This week marked the 13th International Cross-Disciplinary Conference on Web Accessibility conference (Web For All, #W4A2016 as it’s also known), this year hosted in Montreal, Canada.  I’ve co-authored papers for the conference before in 2010 Brian Kelly and David Sloan (Developing countries; developing experiences: approaches to accessibility for the real world)  and again in 2012 with Martyn Cooper, David and Brian (see A challenge to web accessibility metrics and guidelines: putting people and processes first). This year’s theme was ‘Education for All on the Web’ and on Monday David Sloan presented our joint communication paper ‘Exploring pedagogical culture for accessibility education in Computing Science‘, which focused on the teaching and learning of accessibility in higher educaton.

David Sloan presents our research on the pedagogical culture of accessibility at W4A 2016 in Montreal, Canada.
David Sloan presents our research on the pedagogical culture of accessibility at W4A 2016 in Montreal, Canada. Image by @LuzRello

Here’s the abstract:

This paper identifies some of the challenges of teaching and learning accessibility through the lens of pedagogy (which deals with the theory and practice of education). We argue that accessibility education in computing science presents a set of unique and challenging characteristics for those engaged in accessibility capacity building. Significant moves are being made to embed accessibility within academic curricula and professional domains. However, through a qualitative thematic review of the accessibility pedagogic literature, we find that the field lacks the pedagogic culture necessary to support widespread excellence in teaching and learning. Nonetheless, our review identifies aspects of this small but important literature that indicate how a pedagogic culture for accessibility can be stimulated through research, debate and discussion, to promote a more pedagogically-grounded approach to the field as a whole.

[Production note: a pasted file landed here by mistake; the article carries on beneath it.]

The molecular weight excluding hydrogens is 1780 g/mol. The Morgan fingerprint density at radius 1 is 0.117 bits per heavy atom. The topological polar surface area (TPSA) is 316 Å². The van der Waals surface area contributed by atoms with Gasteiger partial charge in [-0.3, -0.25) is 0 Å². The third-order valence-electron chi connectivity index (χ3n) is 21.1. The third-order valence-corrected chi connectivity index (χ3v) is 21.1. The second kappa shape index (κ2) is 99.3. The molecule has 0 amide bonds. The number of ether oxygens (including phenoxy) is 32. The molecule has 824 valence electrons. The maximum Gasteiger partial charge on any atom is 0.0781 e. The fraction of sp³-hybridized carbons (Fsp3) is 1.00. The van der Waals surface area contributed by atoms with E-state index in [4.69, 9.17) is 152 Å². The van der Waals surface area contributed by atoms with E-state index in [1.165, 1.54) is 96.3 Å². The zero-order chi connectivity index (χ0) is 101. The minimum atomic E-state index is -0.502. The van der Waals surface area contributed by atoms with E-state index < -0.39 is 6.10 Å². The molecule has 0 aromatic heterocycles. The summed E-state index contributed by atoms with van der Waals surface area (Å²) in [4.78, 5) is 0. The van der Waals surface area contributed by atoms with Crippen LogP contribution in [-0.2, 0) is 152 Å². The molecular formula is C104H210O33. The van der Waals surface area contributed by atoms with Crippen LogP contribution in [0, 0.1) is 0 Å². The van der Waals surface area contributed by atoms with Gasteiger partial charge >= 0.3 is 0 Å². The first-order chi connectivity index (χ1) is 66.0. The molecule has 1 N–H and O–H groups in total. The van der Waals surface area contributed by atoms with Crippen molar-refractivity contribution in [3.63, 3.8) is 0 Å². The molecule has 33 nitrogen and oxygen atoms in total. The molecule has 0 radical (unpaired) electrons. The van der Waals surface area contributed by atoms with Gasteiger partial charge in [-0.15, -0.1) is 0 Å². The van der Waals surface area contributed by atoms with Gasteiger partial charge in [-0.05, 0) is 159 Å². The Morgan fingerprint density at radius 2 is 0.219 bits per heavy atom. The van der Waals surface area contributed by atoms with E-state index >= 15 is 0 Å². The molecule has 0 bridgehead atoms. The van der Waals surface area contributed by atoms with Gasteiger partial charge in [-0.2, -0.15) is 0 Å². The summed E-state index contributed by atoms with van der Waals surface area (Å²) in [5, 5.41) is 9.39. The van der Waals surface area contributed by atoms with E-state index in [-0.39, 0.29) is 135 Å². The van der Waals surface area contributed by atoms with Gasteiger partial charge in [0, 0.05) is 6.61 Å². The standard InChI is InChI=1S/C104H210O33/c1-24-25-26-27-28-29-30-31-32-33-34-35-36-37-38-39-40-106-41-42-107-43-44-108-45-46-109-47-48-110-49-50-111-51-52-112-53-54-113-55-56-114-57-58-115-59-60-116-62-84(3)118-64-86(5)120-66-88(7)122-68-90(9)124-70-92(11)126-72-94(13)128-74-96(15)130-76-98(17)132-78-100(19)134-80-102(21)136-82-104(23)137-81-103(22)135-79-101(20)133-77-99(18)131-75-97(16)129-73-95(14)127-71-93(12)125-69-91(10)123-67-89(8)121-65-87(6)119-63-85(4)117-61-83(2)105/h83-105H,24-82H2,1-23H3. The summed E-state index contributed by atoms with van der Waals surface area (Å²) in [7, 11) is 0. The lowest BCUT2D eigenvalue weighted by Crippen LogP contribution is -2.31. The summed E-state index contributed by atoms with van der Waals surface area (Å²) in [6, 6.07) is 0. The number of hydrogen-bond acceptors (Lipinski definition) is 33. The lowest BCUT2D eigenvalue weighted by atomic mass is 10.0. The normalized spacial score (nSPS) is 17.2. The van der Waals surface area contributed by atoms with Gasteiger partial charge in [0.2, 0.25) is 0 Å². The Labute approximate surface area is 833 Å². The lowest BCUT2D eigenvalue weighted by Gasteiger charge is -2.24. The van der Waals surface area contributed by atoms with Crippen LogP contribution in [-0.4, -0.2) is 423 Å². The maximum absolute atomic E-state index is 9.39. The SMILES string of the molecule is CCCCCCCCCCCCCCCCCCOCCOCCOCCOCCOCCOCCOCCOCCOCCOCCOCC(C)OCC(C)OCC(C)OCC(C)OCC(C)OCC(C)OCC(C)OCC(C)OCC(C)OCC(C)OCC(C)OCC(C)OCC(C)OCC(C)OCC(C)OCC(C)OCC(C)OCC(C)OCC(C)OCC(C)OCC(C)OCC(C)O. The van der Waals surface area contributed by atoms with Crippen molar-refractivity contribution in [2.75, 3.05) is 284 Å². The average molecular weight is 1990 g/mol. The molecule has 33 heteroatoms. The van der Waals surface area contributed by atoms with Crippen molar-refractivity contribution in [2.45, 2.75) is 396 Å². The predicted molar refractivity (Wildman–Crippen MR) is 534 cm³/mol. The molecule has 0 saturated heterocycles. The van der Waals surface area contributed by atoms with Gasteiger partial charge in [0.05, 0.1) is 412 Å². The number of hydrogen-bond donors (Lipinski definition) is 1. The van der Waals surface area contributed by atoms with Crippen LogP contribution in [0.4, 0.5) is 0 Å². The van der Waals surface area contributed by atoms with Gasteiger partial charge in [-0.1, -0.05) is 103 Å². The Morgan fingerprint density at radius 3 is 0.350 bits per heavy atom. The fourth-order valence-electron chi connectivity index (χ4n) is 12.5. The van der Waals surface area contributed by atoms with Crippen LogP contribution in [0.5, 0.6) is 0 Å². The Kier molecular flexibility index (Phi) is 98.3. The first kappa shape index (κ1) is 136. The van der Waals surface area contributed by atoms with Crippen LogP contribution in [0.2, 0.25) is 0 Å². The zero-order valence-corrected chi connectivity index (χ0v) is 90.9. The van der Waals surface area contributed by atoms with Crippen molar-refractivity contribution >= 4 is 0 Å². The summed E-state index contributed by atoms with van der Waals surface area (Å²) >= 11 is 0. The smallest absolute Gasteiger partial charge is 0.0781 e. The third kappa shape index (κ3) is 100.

An open access copy of the full paper is available on the Southampton ePrints repository (accessible PDF). We’ve also published the full bibliography of the 2005-2015 papers we reviewed as part of our exploration of the literature. David has added our slides to slideshare (see below).

I’m planning to continue developing this line of thinking and research. If this is an area you’re interested in, or working on, please get in touch.